Monday, February 2, 2009

Urban Transitions: Principles in EcoCity Development

Prof. Ken Yocom (PhD)
University of Washington

The global population is now on the threshold of transitioning into a primarily urban society. While urban areas cover only 2% of the earth’s land surface, approximately half of the world’s population now lives in these areas. By 2030 the United Nations estimates more than 60% of the world’s population will live in cities (United Nations. 2004. World Population Prospects: The 2004 / unpp (accessed in October 2008). This redistribution of the global population will transform towns into cities, cities into mega-cities, and mega-cities into mega-regions. Such unprecedented rates of growth and development will strain the capacity of ecosystems and current political and economic structures to support these increased urban densities.
In response to both the ecological and social challenges resulting from these urban transitions, we must take time to reexamine our urban values, redefine current methods in urban design and planning, and search for innovative approaches to enhancing social equity and ecological health. This requires integrating many knowledge bases and professional practices in order to understand the problems that cities face and create in their full complexity.
The EcoCity concept is one such approach. It is a holistic concept that works to understand and develop urban areas into sustainable places by re-conceptualizing the planning and structures that support urban life. The foundational tenets of this concept actively engage practitioners and academics from a wide range of development focused disciplines to work together to manage urban environments as dynamic spatial, socio-political, and ecological places. This idea has recently generated and gained support in Asia, Europe, and the Americas. Translated into implementation strategies the EcoCity concept is comprehensively applied to a wide range of urban concerns from development patterns to energy consumption, from water treatment to transportation planning, to the very socio-structural components that establish the foundations of urban life.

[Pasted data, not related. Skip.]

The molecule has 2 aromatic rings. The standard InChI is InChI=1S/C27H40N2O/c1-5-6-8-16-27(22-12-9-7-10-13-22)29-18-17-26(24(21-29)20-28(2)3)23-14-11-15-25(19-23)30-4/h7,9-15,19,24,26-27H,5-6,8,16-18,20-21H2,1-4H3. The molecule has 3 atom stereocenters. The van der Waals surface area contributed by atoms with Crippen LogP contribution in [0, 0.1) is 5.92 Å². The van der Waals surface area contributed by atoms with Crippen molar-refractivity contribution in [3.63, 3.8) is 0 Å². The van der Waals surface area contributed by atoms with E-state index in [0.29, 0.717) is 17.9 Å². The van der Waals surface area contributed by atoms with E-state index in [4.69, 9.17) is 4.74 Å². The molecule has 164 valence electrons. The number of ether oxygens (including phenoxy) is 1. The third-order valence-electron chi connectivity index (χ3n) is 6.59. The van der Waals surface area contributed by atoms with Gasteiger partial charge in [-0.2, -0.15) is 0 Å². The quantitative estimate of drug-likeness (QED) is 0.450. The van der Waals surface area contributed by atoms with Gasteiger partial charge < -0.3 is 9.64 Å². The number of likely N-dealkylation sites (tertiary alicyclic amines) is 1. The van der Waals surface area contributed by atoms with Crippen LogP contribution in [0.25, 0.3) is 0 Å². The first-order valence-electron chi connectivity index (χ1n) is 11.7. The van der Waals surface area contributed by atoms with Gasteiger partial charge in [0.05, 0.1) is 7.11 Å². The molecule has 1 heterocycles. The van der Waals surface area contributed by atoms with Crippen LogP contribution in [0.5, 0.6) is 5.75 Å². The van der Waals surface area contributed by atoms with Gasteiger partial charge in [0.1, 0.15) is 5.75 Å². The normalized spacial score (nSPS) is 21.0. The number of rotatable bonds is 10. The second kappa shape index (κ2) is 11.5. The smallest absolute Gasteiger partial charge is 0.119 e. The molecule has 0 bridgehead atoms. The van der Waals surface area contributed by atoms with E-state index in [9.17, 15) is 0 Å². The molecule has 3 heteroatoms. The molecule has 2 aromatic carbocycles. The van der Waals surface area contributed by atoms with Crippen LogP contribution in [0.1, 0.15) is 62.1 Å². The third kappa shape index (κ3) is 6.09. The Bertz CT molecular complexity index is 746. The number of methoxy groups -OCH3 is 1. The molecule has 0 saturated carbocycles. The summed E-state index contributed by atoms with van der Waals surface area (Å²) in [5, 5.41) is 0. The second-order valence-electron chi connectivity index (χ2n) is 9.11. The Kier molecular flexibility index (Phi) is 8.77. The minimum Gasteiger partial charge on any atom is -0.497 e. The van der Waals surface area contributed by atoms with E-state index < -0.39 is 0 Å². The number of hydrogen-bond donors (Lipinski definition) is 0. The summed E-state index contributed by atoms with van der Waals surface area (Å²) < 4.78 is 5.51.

Although limited, the issues listed above reflect the complexity of the problems at hand. We as professional planners, engineers, urban designers and global citizens should strive to work with organizations such as the International Urban Training Center to develop and refine urban places based on inclusive models that integrate ecologies, economics, and social equity.

* Copyrights: International Urban Training Center